installed, the camera claims only 12 images are left. And, indeed, it
    would only take 12 pictures and then displayed "Card Memory Full".

    I believe the counting problem is the typical binary (or decimal) field
    overflow (without detection) and the rest of the camera's logic
    continues on with illogical/erroneous values.

    In a slightly-not-as-old Kodak DX3600, the 1 GB card claims 1580 images
    are available. With the 2 GB card, it claims 3158 images are available.
    From date-of-purchase to this day I am sure I have not taken 3158
    pictures with this camera. Maybe not even 1580...

    Oh, those were the days! 2 MB Pixel technology.

    Jonesy
     
    Allodoxaphobia, Jan 15, 2008
    #7
  8. Dave Platt

    Don Wiss Guest

    More than enough for eBay. And the 950, with its excellent macro
    capability, makes a good eBay camera.

    Don <www.donwiss.com> (e-mail link at home page bottom).
     
    Don Wiss, Jan 15, 2008
    #8
  9. Dave Platt

    Dave Platt Guest

    *sigh*. Right you are. I shouldn't type in long messages when I'm
    tired... fingers run ahead of brain and eyes don't see the typos.
    That explanation, although perhaps convenient, fails to account for
    another important fact I've just confirmed:

    ->> Windows 98 also says that the filesystem format is bad! <<-

    I reformatted the CF card in the camera, powered down, moved the card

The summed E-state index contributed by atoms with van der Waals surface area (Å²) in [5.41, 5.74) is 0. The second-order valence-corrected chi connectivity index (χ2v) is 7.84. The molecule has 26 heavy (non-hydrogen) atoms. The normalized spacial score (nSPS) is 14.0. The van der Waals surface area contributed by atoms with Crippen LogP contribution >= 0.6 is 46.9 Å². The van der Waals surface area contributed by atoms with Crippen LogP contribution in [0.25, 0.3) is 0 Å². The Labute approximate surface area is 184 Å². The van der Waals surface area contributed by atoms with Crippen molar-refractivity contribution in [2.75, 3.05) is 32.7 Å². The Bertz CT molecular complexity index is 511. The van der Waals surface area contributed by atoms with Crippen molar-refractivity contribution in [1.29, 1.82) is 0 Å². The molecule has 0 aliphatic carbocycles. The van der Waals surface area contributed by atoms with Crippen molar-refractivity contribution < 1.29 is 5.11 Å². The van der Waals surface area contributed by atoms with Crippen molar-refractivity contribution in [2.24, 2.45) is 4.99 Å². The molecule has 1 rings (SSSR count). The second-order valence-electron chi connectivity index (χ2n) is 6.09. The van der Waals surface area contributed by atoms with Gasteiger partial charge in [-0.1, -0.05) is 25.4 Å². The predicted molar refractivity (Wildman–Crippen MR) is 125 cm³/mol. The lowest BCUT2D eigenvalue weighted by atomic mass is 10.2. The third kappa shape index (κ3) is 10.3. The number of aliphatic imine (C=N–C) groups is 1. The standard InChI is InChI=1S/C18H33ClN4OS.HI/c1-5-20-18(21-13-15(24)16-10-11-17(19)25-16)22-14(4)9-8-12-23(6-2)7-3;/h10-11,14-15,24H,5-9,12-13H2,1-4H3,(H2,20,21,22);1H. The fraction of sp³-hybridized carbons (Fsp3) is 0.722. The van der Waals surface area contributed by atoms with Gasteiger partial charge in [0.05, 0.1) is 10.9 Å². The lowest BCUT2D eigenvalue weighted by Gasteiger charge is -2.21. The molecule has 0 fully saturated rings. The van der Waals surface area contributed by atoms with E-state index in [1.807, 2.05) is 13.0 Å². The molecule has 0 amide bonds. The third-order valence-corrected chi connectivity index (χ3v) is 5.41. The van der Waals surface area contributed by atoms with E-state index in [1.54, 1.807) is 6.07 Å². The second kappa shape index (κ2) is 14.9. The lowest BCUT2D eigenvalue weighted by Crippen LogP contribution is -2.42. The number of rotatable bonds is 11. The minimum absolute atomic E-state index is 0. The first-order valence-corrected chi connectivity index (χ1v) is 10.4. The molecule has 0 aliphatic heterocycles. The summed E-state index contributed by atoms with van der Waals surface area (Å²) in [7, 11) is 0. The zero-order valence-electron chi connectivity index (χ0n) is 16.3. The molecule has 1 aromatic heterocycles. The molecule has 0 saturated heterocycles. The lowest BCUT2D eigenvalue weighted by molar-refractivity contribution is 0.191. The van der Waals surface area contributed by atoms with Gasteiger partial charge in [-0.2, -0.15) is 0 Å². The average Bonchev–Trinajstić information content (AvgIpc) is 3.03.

to an adapter in an old Windows 98 laptop I keep around (I knew there
    was a reason to keep it!) and ran the Win98 Scandisk utility on the
    filesystem.

    Scandisk reported no less than 6 severe errors. Everything on the
    card (two subdirectories and one file) were reported as being stored
    in an illegal location. Scandisk's final diagnosis was along the
    lines of "Seriously ill".

    I then used Win98 to reformat the filesystem. This worked
    fine... Windows used a cluster size of 32 sectors (16kb), just as the
    Linux utilities had done. The Linux and Win98 formattings are nearly
    identical... Windows set aside some hidden sectors, and didn't use the
    last odd sector in the partition, but there are no other significant
    differences.

    The camera accepted the Windows-formatted card without complaint. So
    does my Linux laptop. So, it seems that the 950's formatter is the
    odd-man-out: neither Windows 98 nor Linux consider its formatting of
    this card to be correct, while Windows and Linux produce compatible
    formattings that the 950 will also accept.

    In order to get a Linux-independent description of how the filesystem
    should look, I went back to the Wikipedia page you cited, and followed
    the link to the ECMA EC-107 standard, which documents the FAT12 and
    FAT16 filesystem interchange formats.

    Experimental procedure: I zeroed out the first megabyte of the
    CF card, erasing the MBR if present, the partition table, and the boot
    block and FAT and root directory of the filesystem on the card. I
    then inserted the card into the Coolpix 950 camera and powered it on.
    The camera quite properly reported that the card was not formatted,
    and offered to do the formatting. I accepted. A few seconds later,
    when formatting was complete and the camera was ready to record
    photos, I powered it off, removed the card, and put the card back into
    my laptop's slot.

    Once again, Linux recognized a valid partition table, but objected to
    the FAT16 filesystem, saying that it had too many clusters.

    I bulk-copied the first megabyte of partition 1 and saved it for
    further analysis.

    Here's a hex dump of the boot block and the first sector of the first
    copy of the FAT:

    0000000 e9 00 00 20 20 20 20 20 20 20 20 00 02 08 01 00